The story of what we call the “Bermuda Triangle” actually began 56 years ago, in 1964. The name was first used by American author Vincent Gaddis in Argosy magazine, to describe an area the shape of a triangle in the Atlantic Ocean, off the coast of Florida.
There are no exact boundaries for the Bermuda Triangle, but according to Encyclopaedia Britannica its total area is between 1.3 and 3.9 million square kilometres. Australia is about 7.7 million square kilometres in size. This area has also been referred to as the “Devil’s Triangle”. Throughout the decades it has been discussed in thousands of popular movies, books and documentaries. But why all the attention?
The Hype around the Bermuda Triangle can be traced back to a series of unexplained disappearances of ships and aircraft.
In 1945, five US Navy planes and 14 men disappeared in the area while doing routine training exercises. The flight’s leader, Lieutenant Charles Taylor, was heard over the radio saying:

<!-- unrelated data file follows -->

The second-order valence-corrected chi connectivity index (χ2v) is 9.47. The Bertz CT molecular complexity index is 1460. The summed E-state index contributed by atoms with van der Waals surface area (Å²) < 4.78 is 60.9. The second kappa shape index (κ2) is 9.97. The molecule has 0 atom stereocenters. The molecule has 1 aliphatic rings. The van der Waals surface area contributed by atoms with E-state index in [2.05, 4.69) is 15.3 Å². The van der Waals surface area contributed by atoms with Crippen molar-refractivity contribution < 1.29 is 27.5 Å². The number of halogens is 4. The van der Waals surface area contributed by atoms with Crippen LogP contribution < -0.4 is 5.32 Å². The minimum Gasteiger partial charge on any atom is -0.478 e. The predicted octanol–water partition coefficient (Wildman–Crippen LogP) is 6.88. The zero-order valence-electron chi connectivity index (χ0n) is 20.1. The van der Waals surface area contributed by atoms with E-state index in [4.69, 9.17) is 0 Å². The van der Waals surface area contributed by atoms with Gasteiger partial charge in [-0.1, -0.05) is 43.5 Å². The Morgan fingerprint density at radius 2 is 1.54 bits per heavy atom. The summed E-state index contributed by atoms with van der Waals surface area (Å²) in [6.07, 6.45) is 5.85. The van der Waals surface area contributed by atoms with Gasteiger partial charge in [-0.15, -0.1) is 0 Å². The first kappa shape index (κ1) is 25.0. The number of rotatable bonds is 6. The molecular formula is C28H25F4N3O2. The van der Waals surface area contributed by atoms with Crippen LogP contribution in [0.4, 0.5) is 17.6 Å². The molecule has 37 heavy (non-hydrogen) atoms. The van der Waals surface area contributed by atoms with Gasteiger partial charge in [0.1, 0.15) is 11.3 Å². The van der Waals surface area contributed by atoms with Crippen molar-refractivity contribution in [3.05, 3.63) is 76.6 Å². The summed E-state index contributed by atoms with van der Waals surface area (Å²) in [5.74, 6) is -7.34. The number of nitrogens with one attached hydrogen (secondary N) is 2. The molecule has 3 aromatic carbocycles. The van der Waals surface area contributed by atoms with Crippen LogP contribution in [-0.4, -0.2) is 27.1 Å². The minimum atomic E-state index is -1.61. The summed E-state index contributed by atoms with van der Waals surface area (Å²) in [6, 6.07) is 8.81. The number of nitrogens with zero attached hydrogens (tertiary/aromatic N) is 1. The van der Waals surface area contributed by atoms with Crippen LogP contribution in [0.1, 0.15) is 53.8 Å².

We are entering white water, nothing seems right. We don’t know where we are, the water is green, no white.
The US navy investigated and ultimately reported the incident as “cause unknown”. From the time of this incident until the mid-1980s, 25 small planes disappeared while passing through the Bermuda Triangle. They were never seen again. No wreckage was ever recovered.
These stories captivated the public. Some people have given some explanations, claiming there was something paranormal or supernatural going on. It was suggested aliens or the mythical underwater lost city of Atlantis had something to do with the events.
The fact that some official accounts of the incidents describe them as “cause unknown” had added to the intrigue.